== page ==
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Psalms 53:5

    Psalms 53:5 Translations

    King James Version (KJV)

    There were they in great fear, where no fear was: for God hath scattered the bones of him that encampeth against thee: thou hast put them to shame, because God hath despised them.

    American King James Version (AKJV)

    There were they in great fear, where no fear was: for God has scattered the bones of him that encamps against you: you have put them to shame, because God has despised them.

    American Standard Version (ASV)

    There were they in great fear, where no fear was; For God hath scattered the bones of him that encampeth against thee: Thou hast put them to shame, because of God hath rejected them.

    Basic English Translation (BBE)

    They were in great fear, where there was no cause for fear: for the bones of those who make war on you have been broken by God; you have put them to shame, because God has no desire for them.

    Webster's Revision

    There were they in great fear, where no fear was; For God hath scattered the bones of him that encampeth against thee: Thou hast put them to shame, because of God hath rejected them.

    World English Bible

    There they were in great fear, where no fear was, for God has scattered the bones of him who encamps against you. You have put them to shame, because God has rejected them.

    English Revised Version (ERV)

    There were they in great fear, where no fear was: for God hath scattered the bones of him that encampeth against thee; thou hast put them to shame, because God hath rejected them.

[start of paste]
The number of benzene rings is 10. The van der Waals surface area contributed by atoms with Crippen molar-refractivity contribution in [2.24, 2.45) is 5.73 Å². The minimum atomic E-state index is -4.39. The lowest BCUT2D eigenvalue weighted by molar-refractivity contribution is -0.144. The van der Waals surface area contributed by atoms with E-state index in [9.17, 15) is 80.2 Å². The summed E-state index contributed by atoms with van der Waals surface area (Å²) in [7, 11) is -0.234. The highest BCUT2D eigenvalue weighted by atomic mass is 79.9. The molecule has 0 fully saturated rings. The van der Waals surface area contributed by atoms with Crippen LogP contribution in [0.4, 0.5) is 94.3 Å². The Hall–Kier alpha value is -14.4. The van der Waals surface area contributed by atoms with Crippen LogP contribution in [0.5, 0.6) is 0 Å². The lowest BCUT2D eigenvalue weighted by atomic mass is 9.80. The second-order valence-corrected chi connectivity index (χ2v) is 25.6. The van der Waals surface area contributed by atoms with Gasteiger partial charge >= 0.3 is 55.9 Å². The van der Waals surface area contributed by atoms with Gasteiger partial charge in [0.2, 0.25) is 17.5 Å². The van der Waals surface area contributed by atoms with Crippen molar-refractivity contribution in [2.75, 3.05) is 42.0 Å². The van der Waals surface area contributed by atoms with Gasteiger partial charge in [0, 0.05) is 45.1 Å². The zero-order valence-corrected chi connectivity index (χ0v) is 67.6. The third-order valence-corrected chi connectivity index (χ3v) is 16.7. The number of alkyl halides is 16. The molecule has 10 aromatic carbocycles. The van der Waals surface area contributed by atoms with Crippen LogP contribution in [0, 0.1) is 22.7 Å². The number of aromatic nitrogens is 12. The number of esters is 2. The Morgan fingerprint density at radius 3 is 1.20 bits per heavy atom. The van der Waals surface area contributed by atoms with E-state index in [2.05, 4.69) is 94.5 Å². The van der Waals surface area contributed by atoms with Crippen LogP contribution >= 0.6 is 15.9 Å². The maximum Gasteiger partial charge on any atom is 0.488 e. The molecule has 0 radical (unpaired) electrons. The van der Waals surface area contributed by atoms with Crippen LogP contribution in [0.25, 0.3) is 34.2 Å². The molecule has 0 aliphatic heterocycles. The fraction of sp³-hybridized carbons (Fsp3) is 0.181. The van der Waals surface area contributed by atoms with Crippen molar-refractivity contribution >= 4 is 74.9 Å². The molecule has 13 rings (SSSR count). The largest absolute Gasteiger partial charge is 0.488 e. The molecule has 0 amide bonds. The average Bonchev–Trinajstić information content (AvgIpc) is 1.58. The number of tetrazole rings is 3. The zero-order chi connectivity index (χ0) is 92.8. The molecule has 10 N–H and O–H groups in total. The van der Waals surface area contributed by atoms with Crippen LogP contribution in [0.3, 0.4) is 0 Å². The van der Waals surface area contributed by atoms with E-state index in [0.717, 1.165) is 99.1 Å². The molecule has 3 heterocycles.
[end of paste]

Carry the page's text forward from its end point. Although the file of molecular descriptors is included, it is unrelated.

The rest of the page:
Clarke's Commentary on Psalms 53:5

    For God hath scattered the bones of him that encampeth against thee: thou hast put them to shame, because God hath despised them - The reader will see, on comparing this with the fifth and sixth verses of Psalm 14:1-7, that the words above are mostly added here to what is said there; and appear to be levelled against the Babylonians, who sacked and ruined Jerusalem, and who were now sacked and ruined in their turn. The sixth verse of Psalm 14:1-7, "Ye have shamed the counsel of the poor, because the Lord is his refuge," is added here by more than twenty of Kennicott's and De Rossi's MSS.

    Barnes' Notes on Psalms 53:5

    There were they in great fear ... - Margin, as in Hebrew, "they feared a fear." For the general meaning of the verse, see the notes at Psalm 14:5. There is, however, an important change introduced here - the most important in the psalm. The general sentiment of two verses Psalm 14:5-6 in Psalm 14:1-7 is here compressed into one, and yet with such an important change as to show that it was by design, and apparently to adapt it to some new circumstance. The solution of this would seem to be that the original form Psalm 14:1-7 was suited to some occasion then present to the mind of the writer, and that some new event occurred to which the general sentiment in the psalm might be easily applied (or which would express that as well as could be done by an entirely new composition), but that, in order to adapt it to this new purpose, it would be proper to insert some expression more particularly referring to the event.